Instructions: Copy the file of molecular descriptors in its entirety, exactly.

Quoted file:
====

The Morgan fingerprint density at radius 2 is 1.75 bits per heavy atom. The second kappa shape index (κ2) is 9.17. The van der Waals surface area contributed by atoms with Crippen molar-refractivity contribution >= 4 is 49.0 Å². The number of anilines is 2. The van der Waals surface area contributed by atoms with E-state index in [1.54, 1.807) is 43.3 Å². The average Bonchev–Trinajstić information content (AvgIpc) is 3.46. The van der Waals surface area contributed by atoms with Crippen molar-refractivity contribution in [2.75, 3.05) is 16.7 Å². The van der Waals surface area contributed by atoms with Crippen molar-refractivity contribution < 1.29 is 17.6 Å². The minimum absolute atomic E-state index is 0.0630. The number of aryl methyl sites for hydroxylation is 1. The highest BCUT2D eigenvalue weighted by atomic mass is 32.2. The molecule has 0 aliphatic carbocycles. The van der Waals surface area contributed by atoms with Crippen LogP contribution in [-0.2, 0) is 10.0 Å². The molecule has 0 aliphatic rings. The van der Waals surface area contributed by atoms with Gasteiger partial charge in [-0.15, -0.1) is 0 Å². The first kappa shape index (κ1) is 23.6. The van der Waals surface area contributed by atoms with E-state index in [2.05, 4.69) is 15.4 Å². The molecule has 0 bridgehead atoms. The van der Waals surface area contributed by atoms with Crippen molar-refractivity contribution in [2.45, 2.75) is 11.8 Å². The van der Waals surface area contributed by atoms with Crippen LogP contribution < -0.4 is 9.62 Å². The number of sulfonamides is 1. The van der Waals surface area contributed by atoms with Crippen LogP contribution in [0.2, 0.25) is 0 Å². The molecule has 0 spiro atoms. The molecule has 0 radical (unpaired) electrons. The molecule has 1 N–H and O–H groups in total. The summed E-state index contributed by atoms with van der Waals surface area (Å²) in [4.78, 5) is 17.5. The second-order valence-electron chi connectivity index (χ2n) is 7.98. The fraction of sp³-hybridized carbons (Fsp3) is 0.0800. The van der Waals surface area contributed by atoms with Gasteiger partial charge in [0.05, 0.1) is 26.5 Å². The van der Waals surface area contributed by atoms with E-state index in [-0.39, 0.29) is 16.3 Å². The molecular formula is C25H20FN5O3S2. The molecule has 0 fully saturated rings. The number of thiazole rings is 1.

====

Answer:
The Morgan fingerprint density at radius 2 is 1.75 bits per heavy atom. The second kappa shape index (κ2) is 9.17. The van der Waals surface area contributed by atoms with Crippen molar-refractivity contribution >= 4 is 49.0 Å². The number of anilines is 2. The van der Waals surface area contributed by atoms with E-state index in [1.54, 1.807) is 43.3 Å². The average Bonchev–Trinajstić information content (AvgIpc) is 3.46. The van der Waals surface area contributed by atoms with Crippen molar-refractivity contribution in [2.75, 3.05) is 16.7 Å². The van der Waals surface area contributed by atoms with Crippen molar-refractivity contribution < 1.29 is 17.6 Å². The minimum absolute atomic E-state index is 0.0630. The number of aryl methyl sites for hydroxylation is 1. The highest BCUT2D eigenvalue weighted by atomic mass is 32.2. The molecule has 0 aliphatic carbocycles. The van der Waals surface area contributed by atoms with Crippen LogP contribution in [-0.2, 0) is 10.0 Å². The molecule has 0 aliphatic rings. The van der Waals surface area contributed by atoms with Gasteiger partial charge in [-0.15, -0.1) is 0 Å². The first kappa shape index (κ1) is 23.6. The van der Waals surface area contributed by atoms with E-state index in [2.05, 4.69) is 15.4 Å². The molecule has 0 bridgehead atoms. The van der Waals surface area contributed by atoms with Crippen molar-refractivity contribution in [2.45, 2.75) is 11.8 Å². The van der Waals surface area contributed by atoms with Crippen LogP contribution < -0.4 is 9.62 Å². The number of sulfonamides is 1. The van der Waals surface area contributed by atoms with Crippen LogP contribution in [0.2, 0.25) is 0 Å². The molecule has 0 spiro atoms. The molecule has 0 radical (unpaired) electrons. The molecule has 1 N–H and O–H groups in total. The summed E-state index contributed by atoms with van der Waals surface area (Å²) in [4.78, 5) is 17.5. The second-order valence-electron chi connectivity index (χ2n) is 7.98. The fraction of sp³-hybridized carbons (Fsp3) is 0.0800. The van der Waals surface area contributed by atoms with Gasteiger partial charge in [0.05, 0.1) is 26.5 Å². The van der Waals surface area contributed by atoms with E-state index in [-0.39, 0.29) is 16.3 Å². The molecular formula is C25H20FN5O3S2. The molecule has 0 fully saturated rings. The number of thiazole rings is 1.